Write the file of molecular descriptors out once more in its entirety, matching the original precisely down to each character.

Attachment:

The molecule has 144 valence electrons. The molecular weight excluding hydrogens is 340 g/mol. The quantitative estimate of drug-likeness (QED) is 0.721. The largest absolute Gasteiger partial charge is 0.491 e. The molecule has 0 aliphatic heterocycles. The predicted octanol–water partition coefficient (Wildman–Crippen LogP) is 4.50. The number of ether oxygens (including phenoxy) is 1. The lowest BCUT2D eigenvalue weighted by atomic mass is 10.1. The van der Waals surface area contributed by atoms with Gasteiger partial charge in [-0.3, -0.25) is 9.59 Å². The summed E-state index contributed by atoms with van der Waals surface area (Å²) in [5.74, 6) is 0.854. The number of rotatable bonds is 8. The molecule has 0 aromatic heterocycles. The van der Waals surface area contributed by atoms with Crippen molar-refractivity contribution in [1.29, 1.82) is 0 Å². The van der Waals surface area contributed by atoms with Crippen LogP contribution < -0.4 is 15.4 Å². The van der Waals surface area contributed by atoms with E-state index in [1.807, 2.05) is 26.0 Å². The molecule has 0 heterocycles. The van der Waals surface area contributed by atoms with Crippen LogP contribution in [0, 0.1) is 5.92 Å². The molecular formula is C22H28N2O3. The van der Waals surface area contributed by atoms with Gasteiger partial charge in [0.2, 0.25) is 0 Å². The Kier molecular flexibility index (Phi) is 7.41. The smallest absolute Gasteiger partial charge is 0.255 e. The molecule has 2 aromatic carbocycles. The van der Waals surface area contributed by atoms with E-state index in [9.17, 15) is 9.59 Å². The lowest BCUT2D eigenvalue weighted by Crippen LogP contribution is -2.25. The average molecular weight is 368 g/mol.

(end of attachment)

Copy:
The molecule has 144 valence electrons. The molecular weight excluding hydrogens is 340 g/mol. The quantitative estimate of drug-likeness (QED) is 0.721. The largest absolute Gasteiger partial charge is 0.491 e. The molecule has 0 aliphatic heterocycles. The predicted octanol–water partition coefficient (Wildman–Crippen LogP) is 4.50. The number of ether oxygens (including phenoxy) is 1. The lowest BCUT2D eigenvalue weighted by atomic mass is 10.1. The van der Waals surface area contributed by atoms with Gasteiger partial charge in [-0.3, -0.25) is 9.59 Å². The summed E-state index contributed by atoms with van der Waals surface area (Å²) in [5.74, 6) is 0.854. The number of rotatable bonds is 8. The molecule has 0 aromatic heterocycles. The van der Waals surface area contributed by atoms with Crippen molar-refractivity contribution in [1.29, 1.82) is 0 Å². The van der Waals surface area contributed by atoms with Crippen LogP contribution < -0.4 is 15.4 Å². The van der Waals surface area contributed by atoms with E-state index in [1.807, 2.05) is 26.0 Å². The molecule has 0 heterocycles. The van der Waals surface area contributed by atoms with Crippen LogP contribution in [0, 0.1) is 5.92 Å². The molecular formula is C22H28N2O3. The van der Waals surface area contributed by atoms with Gasteiger partial charge in [0.2, 0.25) is 0 Å². The Kier molecular flexibility index (Phi) is 7.41. The smallest absolute Gasteiger partial charge is 0.255 e. The molecule has 2 aromatic carbocycles. The van der Waals surface area contributed by atoms with E-state index in [9.17, 15) is 9.59 Å². The lowest BCUT2D eigenvalue weighted by Crippen LogP contribution is -2.25. The average molecular weight is 368 g/mol.